Conjugation & verb forms of the present simple

(Formation of the simple present tense in English)

Table of contents – present simple

On this page you will find the following:

  1. Formation of the present simple
  2. Peculiarities
  3. Verb forms / conjugation
  4. Further explanations and exercises

Formation of the present simple

As a starting point, the infinitive of the verb is the basis for the formation of the present simple. In the 3rd person singular (that means in cases of ‘he, she, it’) it is necessary to add an ‘-s’ or an ‘-es’ to the end of the word. Additionally, you have to pay attention that there is no auxiliary verb in regular statements which means positive sentences. However, in questions and negative sentences the auxiliary ‘to do’ (conjugation of ‘to do’) is employed in most cases. Compare the formation of the following verb forms:

  • The formation of the present simple in statements does not require the auxiliary verb ‘to do’:
    • “He often reads fantasy books.”
    • “Jenny has two penfriends in New Zealand.”
  • In negative sentences, however, the auxiliary ‘to do’ is necessary:
    • “Marc doesn’t eat meat.”
    • “Let’s order a pizza. – No, I don’t want one now.”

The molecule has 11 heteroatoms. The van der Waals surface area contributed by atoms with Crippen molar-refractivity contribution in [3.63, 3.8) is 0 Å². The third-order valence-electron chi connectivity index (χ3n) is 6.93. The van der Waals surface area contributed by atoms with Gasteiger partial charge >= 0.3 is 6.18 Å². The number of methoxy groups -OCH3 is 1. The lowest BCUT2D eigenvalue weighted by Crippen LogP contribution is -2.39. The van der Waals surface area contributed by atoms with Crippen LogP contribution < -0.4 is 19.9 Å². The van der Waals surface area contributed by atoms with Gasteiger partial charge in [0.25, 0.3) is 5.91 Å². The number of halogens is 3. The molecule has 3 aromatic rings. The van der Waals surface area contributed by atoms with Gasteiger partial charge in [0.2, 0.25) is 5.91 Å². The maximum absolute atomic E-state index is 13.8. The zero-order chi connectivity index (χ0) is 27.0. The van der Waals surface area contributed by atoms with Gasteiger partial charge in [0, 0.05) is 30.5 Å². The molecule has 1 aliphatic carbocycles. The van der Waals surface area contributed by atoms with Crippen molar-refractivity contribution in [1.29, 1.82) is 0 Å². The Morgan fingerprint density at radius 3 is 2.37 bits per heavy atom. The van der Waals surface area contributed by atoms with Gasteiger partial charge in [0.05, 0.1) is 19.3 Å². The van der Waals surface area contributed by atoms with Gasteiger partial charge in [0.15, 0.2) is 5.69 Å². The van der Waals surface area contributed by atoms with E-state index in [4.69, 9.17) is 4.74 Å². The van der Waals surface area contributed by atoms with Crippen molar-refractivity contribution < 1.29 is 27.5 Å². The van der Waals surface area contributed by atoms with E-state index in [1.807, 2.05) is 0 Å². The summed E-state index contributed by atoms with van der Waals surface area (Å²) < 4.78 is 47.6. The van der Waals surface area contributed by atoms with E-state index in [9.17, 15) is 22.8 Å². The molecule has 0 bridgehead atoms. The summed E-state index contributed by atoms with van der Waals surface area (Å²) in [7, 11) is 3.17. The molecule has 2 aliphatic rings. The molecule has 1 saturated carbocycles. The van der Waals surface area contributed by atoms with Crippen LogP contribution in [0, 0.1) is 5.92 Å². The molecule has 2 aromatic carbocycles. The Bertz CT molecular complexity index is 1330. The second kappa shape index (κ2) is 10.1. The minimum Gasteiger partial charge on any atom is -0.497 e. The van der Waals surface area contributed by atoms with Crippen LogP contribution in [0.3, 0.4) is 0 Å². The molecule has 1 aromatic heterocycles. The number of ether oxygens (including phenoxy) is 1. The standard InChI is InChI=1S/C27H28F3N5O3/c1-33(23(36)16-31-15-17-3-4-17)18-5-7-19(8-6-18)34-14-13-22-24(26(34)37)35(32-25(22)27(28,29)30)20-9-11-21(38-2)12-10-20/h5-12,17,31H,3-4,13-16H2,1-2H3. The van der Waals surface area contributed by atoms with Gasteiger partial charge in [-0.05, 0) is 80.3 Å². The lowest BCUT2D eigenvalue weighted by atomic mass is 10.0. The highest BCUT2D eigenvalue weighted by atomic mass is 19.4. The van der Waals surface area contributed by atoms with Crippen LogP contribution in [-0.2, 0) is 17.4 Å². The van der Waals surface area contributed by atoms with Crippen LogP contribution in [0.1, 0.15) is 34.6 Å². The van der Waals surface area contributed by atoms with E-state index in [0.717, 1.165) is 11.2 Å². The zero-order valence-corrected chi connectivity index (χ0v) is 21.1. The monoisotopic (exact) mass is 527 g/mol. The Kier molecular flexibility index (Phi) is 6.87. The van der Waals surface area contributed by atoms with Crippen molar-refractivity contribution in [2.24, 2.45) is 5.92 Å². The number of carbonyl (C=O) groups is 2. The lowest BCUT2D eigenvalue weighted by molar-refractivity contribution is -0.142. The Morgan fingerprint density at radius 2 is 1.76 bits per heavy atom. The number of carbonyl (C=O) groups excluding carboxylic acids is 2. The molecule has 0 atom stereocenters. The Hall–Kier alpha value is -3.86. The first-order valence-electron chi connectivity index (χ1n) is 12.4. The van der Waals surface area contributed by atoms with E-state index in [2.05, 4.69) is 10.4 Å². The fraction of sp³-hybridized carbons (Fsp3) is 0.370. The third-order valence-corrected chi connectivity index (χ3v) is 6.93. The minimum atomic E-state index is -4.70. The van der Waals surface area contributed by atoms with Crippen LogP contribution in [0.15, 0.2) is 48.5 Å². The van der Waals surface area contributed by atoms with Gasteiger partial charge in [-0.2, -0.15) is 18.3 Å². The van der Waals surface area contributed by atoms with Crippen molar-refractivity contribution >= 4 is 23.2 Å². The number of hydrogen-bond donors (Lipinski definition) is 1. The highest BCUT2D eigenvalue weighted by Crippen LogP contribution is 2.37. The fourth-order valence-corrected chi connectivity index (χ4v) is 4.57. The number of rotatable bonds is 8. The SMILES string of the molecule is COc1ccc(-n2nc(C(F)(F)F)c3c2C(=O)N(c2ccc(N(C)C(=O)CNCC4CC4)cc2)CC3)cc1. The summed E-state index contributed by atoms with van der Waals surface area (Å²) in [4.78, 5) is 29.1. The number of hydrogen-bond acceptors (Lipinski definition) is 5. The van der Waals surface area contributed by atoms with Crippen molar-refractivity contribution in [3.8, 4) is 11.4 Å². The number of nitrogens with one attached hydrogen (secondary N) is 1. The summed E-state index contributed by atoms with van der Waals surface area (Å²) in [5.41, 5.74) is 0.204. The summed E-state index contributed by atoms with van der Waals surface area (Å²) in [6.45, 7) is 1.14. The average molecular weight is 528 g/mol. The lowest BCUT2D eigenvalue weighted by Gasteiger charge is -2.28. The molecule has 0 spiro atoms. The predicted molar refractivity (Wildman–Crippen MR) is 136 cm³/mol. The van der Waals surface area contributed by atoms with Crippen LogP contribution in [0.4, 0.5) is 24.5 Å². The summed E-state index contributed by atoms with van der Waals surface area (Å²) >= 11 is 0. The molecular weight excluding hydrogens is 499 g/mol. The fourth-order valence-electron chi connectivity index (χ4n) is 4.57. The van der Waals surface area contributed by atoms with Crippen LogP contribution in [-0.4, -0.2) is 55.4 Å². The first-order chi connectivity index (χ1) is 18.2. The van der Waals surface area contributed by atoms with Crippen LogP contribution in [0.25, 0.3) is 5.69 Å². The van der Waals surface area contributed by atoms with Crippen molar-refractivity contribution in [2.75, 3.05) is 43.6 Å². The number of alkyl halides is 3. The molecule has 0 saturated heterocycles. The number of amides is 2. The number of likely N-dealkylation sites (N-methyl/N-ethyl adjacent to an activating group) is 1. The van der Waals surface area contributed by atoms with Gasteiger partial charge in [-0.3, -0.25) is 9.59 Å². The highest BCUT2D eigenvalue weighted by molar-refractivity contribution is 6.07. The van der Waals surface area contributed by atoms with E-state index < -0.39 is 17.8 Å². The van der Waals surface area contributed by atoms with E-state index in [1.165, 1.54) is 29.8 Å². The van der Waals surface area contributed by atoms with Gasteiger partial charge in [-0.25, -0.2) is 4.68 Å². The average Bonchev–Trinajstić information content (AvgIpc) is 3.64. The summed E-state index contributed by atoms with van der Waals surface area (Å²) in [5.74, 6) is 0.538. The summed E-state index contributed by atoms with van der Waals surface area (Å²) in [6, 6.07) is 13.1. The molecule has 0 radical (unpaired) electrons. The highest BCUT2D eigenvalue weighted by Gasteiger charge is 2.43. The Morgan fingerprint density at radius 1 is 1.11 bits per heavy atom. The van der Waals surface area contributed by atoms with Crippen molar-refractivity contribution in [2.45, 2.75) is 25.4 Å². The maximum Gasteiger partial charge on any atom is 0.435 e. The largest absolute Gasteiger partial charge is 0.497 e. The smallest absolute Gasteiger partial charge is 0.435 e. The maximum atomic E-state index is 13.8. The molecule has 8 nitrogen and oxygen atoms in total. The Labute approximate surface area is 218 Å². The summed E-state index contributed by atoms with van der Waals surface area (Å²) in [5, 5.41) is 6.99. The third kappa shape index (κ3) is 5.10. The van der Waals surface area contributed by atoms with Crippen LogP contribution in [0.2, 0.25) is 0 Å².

• The same happens in questions (interrogative sentences) where ‘to do’ is also used:
    • Do you know where the train station is?”
    • Does Angela play tennis?”

Peculiarities of the formation of the present simple

When we form the present simple, we need to pay attention to verbs that end with a consonant + ‘y’. This suffix changes from ‘y’ to ‘ies’ in the 3rd person singular.

  • Examples that show the change of ‘y’ to ‘ies’ in the third person singular:
    • to fly → she flies
    • to try → he tries

Verb forms / conjugation of the present simple

Example verb: ‘to speak

Positive/affirmative sentences

Person Positive Short form Question Short form of question
I I speak. Do I speak?
you (singular)
he/she/it She speaks. Does she speak?

Negative sentences

Person Negative Short form* Question Short form of question
I You do not speak. You don’t speak.* Do you not speak? Don’t you speak?
you (singular)
he/she/it He does not speak. He doesn’t speak.* Does he not speak? Doesn’t he speak?

*Info: In spoken English short forms are almost always used. However, in written language the regular forms are still common. Due to the informal use of the English language in emails, social media, blogs, forums, and so on the short form appears more often nowadays.

Explanations relating to the ‘Formation/conjugation of the present simple’

The following explanations relate to the topic ‘Formation of the present simple’ and may be helpful: